New York — Carlos Alcaraz Use his combination of moxie and maturity to win Casper Road 6-4, 2-6, 7-6 (1), 6-3 in the US Open final on Sunday to win his first Grand Slam title at the age of 19 and become the youngest man to ever earn the top spot.
Alcaraz is a Spaniard who has appeared in his eighth and second major tournament at Flushing Meadows but has already attracted a lot of attention as one of them was considered the next big thing in men’s tennis. He’s the youngest man to win a major title since then Rafael Nadal He was the same age at the 2005 French Open, and the youngest at the US Open at 19 years old Pete Sampras in 1990.
He was sung by choruses of “Ole, Ole, Ole! Carlos!” that echoed from the closed ceiling at Arthur Ashe Stadium – the karaz often signaled to the supportive spectators for a louder sound.
He showed signs of fatigue only briefly from having to pass three straight fives to get to the title match, something no one in New York had done in 30 years. He spent a total of 23 hours, 40 minutes on the field in the tournament, the most during any major tournament since the beginning of 2000.
The carder dropped out of the second set and faced a pair of group points, while he fell 6-5 in the third set. But he wiped out every one of those defining opportunities for Rod with the kinds of quick, reflexive, soft kicks he was projecting over and over again. Aided by a series of choppy blows by a tight-lipped Rod in the tiebreak that followed, Alcaraz climbed to the end of that set.
One break in the fourth game was all it took for Alcaraz to win the only Grand Slam final between two players striving for their first major slam and first place in the computerized ATP rankings, which dates back to 1973.
Ruud is 23 years old from Norway and is now 0-2 in the slam finals. He was Nadal’s runner-up at the French Open in June.
Rod stood way back near the wall to replay, but also during the points track, much more so than Alcaraz, who attacked when he could. Alcaraz went after Rod’s weaker side, the backhand, and had success that way, especially while serving.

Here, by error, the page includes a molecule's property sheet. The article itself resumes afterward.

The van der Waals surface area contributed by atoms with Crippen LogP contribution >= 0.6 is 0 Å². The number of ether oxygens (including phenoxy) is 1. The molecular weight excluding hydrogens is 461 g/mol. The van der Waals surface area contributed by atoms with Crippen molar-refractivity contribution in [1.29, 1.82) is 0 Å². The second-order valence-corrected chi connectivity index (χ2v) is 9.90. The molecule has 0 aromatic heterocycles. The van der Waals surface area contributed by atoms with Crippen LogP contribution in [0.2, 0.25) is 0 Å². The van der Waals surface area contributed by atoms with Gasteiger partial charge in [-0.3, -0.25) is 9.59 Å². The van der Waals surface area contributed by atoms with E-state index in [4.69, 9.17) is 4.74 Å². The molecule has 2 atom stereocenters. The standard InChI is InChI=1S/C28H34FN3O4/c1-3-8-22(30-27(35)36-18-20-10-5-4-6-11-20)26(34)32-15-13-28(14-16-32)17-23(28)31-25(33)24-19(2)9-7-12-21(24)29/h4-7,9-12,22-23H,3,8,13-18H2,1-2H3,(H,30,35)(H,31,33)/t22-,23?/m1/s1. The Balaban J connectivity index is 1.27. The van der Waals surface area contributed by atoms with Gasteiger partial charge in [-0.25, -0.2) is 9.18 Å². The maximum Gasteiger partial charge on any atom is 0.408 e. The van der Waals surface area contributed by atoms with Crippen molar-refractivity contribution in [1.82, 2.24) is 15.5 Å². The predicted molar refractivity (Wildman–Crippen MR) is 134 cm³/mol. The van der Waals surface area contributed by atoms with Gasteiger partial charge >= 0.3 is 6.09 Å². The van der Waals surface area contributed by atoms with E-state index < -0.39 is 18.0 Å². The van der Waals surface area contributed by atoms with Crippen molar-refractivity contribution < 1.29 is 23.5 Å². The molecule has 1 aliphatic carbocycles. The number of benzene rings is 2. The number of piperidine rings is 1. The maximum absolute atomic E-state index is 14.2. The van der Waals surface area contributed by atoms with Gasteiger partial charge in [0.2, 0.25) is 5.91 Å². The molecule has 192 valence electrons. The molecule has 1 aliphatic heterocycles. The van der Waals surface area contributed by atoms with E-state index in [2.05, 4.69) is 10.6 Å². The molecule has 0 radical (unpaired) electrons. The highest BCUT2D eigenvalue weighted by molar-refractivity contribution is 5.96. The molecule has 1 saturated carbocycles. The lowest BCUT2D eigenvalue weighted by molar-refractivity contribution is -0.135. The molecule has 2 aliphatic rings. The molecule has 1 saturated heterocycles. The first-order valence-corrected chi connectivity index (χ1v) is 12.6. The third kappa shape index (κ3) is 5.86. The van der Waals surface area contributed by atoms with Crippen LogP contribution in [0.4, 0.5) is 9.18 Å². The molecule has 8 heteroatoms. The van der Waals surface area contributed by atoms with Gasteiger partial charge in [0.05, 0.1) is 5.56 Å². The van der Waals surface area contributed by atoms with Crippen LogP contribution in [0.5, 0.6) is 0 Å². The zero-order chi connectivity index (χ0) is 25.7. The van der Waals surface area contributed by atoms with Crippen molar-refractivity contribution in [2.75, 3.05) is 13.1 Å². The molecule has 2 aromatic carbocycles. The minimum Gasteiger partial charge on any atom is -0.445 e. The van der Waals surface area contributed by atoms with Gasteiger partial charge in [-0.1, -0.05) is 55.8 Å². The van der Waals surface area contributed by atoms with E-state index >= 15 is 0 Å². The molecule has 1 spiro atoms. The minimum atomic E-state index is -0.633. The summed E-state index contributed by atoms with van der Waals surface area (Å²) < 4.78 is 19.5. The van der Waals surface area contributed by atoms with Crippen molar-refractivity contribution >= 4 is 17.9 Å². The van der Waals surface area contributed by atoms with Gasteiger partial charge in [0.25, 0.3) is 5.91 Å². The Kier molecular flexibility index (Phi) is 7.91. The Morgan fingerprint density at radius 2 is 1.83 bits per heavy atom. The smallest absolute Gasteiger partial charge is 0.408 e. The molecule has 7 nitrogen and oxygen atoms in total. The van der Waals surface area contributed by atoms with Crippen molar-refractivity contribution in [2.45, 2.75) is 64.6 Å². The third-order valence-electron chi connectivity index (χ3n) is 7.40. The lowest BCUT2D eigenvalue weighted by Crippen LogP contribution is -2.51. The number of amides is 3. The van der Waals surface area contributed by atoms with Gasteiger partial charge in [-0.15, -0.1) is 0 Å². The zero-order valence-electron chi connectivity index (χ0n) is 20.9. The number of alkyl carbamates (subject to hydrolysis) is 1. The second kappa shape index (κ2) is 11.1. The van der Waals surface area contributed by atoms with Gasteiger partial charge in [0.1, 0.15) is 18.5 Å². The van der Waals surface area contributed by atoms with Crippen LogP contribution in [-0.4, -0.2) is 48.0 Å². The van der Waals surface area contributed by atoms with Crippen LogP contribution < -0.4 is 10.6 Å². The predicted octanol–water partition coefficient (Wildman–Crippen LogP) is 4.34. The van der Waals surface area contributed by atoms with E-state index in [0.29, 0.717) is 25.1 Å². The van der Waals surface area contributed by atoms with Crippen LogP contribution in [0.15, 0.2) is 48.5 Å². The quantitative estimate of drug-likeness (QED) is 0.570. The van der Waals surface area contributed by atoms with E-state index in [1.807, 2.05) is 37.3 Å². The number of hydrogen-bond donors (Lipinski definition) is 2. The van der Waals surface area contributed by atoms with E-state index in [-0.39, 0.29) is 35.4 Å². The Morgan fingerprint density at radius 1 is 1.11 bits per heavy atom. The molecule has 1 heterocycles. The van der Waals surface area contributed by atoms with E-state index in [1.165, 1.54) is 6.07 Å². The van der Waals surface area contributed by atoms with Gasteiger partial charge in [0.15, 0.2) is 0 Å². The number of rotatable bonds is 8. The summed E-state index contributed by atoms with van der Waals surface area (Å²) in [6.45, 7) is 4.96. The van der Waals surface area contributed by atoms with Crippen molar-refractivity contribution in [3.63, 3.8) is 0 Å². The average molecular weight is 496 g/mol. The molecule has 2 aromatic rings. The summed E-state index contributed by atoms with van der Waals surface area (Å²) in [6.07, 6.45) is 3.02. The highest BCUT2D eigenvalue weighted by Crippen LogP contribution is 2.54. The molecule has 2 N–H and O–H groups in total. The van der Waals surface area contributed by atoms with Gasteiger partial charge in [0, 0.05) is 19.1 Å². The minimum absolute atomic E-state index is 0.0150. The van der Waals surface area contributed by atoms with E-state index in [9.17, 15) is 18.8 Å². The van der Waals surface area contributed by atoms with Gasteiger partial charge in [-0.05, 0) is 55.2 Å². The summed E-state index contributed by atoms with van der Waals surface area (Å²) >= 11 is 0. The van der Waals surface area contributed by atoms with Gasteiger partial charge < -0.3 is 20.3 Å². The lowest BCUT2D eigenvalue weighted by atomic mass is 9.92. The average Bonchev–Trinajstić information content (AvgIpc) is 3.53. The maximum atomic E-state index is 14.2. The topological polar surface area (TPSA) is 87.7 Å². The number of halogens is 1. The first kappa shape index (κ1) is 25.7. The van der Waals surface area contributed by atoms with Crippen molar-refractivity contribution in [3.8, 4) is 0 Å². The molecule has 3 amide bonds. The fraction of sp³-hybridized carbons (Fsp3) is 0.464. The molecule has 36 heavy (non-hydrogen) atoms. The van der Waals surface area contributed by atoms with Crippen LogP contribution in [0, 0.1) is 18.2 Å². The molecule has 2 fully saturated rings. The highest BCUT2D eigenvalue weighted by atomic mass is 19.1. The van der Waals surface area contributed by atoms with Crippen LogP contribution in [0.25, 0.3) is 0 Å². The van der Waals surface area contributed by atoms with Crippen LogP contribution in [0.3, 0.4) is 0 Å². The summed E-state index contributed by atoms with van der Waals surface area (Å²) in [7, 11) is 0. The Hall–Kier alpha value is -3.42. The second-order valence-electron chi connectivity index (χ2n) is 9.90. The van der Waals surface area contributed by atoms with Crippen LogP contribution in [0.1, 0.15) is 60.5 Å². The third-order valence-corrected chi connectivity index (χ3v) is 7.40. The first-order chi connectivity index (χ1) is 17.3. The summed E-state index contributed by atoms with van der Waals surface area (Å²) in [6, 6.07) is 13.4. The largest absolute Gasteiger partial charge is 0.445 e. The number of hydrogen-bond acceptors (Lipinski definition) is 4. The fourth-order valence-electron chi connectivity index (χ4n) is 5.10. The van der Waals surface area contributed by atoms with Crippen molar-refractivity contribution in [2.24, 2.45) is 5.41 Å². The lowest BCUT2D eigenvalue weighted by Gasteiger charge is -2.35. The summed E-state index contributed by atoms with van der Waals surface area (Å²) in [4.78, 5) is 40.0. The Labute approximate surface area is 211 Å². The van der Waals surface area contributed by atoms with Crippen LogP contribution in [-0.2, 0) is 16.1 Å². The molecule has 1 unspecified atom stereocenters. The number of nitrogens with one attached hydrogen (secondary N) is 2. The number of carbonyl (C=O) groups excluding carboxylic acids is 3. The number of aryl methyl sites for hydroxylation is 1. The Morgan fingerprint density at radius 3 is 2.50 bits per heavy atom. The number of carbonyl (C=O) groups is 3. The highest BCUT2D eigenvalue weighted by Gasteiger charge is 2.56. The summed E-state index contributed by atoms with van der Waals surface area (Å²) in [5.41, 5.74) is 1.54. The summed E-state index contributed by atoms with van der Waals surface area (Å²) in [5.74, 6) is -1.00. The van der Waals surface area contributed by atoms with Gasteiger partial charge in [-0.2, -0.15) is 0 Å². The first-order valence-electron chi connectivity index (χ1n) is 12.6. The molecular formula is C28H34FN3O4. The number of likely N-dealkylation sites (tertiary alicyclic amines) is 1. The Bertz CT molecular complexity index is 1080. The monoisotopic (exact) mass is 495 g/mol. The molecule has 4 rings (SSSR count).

If nothing else, Rudd took home the Sportsmanship Award for conceding a point he knew he didn’t deserve. It came as he trailed 4-3 in the first set; He raced forward toward a short ball that bounced twice before being touched by Rod’s racket.
Play continued, Alcaraz hesitated and then made a mistake in his response. But Rudd told the presiding judge what had happened, and gave the point to Alcaraz, who gave his opponent his thumbs up and applauded with onlookers to acknowledge the move.
Alcaraz certainly appears to be a rare talent, possessing enviable game across all pitches, and a combination of groundbreaking power with a willingness to go ahead and lock points with his shooting ability. He got 34 out of 45 points when he went to the net on Sunday. He’s a threat on serve—he sent 14 aces at 128mph on Sunday—and came back, earning 11 break points, and converting three.
Make no mistake: Rod is no slouch either. There’s a reason he’s the youngest player since Nadal to reach two major finals in a season and win 55 points, the longest point in the tournament, in Friday’s semi-final.
But this was Alcaraz’s time to shine, and his role to show speed, stamina, skill and awesomeness, to the champion.
When one of the last-serve winners looked out of Rudd’s tire, Alcaraz fell onto his back on the court, then flipped onto his stomach, covering his face with his hands. Then he went to the stands for a hug with his coach Juan Carlos Ferrero, the former player who won the 2003 French Open and reached the US Open final that year, and others cry all the time.
You can reach #1 for the first time only once. You win your first Grand Slam title only once. Many people expect Alcaraz to celebrate these kinds of heroic deeds for years to come.
The Associated Press contributed to this report.